A good movie starts with a good story. Not surprisingly, some of the best stories come from real life. While many films are authentic, others bring new meaning to the phrase 'artistic license.' Still, they all stem from reality. Of course, which movies are deemed noteworthy is a matter of personal interest and individual preference. In no particular order, here are some of the best films from real stories. In no particular order.
1. Lawrence of Arabia Although he hoped to leave a legacy of letters rather than action, moviegoers will forever remember T.E. Lawrence as the larger than life character played by Peter O'Toole in this 1962 epic film. Director David Lean creates a sense of journey by having almost all of the movement in the film go from left to right. The desert naturally lends itself to the romance and mystery of the film, and after 228 minutes, Lawrence is still as much of an enigma as he was at the beginning of this winner of seven Oscars. Some argue this is the beauty of the film, while others see it as its downfall. The movie places fifth on the American Film Institutes' list of the 100 Greatest Movies.
2. GandhiTo do justice to a man of Mohandas K. Gandhi's character must be an intimidating undertaking, but actor Ben Kingsley, a relative unknown to the box office crowd in 1982, pulled it off earning him the Best Actor Oscar and Oscars for Best Picture and Best Director. What's wonderful about this film is its intimate portrayal of a man as a husband and father, as well as a revolutionary anti-violence leader.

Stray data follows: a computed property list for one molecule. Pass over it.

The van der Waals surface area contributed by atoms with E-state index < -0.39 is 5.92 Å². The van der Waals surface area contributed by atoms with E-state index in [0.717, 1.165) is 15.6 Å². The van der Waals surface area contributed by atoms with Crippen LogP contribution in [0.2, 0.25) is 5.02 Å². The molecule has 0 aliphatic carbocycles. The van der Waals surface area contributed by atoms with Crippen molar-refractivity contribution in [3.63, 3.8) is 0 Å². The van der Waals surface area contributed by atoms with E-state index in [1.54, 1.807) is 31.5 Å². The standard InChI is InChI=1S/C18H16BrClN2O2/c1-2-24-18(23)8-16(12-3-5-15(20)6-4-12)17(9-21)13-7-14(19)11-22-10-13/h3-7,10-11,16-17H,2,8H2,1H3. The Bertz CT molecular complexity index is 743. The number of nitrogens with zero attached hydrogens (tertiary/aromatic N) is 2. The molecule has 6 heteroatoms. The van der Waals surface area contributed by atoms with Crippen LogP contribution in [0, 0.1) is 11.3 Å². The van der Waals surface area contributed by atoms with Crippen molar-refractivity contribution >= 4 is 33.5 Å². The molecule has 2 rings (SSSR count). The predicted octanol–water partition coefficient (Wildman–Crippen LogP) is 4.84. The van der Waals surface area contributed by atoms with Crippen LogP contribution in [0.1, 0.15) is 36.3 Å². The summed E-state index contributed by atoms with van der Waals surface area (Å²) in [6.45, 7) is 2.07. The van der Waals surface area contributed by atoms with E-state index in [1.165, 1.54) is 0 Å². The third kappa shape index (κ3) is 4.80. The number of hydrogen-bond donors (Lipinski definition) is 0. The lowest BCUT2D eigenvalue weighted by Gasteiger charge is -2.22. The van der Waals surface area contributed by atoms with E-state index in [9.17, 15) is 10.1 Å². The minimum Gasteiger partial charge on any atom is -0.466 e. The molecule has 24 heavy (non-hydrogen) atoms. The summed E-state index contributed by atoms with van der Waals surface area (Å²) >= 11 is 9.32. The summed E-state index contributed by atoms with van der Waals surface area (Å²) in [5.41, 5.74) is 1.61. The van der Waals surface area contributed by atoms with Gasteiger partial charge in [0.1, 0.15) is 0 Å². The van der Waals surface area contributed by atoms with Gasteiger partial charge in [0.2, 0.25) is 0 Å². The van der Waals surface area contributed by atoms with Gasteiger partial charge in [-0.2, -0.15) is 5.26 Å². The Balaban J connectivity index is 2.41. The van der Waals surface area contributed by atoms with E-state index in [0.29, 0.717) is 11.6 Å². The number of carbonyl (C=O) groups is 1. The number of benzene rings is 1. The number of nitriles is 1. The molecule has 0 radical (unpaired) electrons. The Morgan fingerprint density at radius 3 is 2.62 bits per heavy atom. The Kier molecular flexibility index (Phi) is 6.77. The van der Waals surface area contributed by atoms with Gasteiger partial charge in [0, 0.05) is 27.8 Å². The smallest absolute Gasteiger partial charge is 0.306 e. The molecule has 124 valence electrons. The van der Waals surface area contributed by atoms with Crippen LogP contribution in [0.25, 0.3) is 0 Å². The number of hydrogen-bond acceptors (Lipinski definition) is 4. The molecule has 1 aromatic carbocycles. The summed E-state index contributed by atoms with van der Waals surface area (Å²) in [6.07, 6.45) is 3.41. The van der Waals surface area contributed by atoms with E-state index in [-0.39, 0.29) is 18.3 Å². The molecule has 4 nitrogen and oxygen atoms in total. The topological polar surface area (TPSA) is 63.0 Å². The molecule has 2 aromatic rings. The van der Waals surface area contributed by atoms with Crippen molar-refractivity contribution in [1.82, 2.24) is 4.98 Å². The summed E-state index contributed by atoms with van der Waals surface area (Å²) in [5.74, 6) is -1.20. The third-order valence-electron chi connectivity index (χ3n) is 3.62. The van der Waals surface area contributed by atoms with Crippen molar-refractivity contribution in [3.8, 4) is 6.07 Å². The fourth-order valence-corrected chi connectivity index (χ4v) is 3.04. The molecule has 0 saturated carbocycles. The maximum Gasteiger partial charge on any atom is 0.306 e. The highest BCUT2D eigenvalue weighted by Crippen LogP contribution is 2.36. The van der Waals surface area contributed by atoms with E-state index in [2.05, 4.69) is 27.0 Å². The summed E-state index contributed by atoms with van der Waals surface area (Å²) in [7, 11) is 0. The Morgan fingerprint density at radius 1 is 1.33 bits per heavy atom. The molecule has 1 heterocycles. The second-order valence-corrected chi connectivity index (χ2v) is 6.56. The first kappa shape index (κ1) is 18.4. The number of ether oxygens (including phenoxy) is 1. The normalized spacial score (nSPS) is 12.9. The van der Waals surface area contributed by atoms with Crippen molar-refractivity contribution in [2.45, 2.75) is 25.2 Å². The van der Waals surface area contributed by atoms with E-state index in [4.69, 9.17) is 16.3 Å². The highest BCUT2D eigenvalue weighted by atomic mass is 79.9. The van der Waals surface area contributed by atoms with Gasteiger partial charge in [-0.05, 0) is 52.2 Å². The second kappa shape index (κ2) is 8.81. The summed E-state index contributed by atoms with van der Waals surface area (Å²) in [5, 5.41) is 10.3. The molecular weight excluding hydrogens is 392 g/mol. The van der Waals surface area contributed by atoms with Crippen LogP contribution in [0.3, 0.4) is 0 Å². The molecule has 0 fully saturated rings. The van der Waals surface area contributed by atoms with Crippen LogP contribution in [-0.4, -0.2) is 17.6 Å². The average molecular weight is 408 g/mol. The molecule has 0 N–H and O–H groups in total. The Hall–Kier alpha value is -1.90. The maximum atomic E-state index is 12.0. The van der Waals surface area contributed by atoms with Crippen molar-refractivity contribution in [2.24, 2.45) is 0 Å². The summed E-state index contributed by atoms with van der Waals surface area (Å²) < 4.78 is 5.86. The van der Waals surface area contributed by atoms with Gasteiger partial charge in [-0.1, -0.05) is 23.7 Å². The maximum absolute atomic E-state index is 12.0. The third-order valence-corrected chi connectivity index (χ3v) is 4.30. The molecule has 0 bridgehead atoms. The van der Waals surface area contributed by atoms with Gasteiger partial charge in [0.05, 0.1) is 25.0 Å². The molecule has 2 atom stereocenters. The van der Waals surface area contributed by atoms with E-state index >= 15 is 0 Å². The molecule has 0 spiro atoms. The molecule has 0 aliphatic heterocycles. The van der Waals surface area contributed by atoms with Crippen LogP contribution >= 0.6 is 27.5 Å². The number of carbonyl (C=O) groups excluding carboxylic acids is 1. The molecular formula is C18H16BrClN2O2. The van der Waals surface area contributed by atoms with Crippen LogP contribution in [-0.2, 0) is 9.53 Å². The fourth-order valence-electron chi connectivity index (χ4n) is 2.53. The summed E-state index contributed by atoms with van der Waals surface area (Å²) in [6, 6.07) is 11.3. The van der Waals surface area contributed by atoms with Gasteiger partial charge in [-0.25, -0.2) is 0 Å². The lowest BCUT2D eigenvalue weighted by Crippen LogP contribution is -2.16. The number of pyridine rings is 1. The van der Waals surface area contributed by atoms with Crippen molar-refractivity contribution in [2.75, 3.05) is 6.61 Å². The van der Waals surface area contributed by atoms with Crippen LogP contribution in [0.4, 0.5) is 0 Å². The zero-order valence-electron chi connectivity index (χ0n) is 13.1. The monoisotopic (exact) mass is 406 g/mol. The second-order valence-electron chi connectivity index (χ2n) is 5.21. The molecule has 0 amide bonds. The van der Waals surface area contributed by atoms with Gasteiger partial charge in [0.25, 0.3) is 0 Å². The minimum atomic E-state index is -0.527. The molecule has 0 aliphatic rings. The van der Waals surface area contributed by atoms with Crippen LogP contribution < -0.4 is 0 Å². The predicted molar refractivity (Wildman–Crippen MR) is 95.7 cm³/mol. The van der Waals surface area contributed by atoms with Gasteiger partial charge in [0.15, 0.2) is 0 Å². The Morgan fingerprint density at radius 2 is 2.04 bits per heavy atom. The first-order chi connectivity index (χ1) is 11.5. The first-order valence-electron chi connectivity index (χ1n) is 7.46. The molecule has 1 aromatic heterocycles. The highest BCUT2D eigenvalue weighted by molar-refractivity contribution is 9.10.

3. MaskBased on the life of Roy "Rocky" Dennis, a teen with a terrible facial deformity, Mask demonstrates the scope of human behaviour—from cruelty to compassion to heroism. The characters, Cher as Rocky's mother and Eric Stoltz as Rocky, are raw and honest.
4. Schindler's ListDirected by Steven Spielberg and the winner of seven Oscars and countless other rewards this dramatic 1993 movie is about Oskar Schindler, a Nazi party member who saved over 1,000 Jews during the Holocaust. Based on Thomas Keneally's novel by the same name and filmed in Poland, its power derives from staying faithful to a passionate and treacherous story.
5. The UntouchablesIn 1987, The Untouchables ushered in an era of mob movies and brought the mean streets of Chicago to the big screen. Based on Eliot Ness's autobiography, Kevin Costner plays Ness, a federal agent trying to bring down Al Copone's liquor operation during prohibition. The movie's only fault is that reality could not live up to the lavish and beautifully crafted recreation directed by Brian De Palma.

World War II

It began in 1939 as a European conflict between Germany and an Anglo-French coalition, but eventually included most of the nations of the world. It ended in 1945 as the most destructive war in human history, leaving a new world order dominated by the U.S. and the USSR.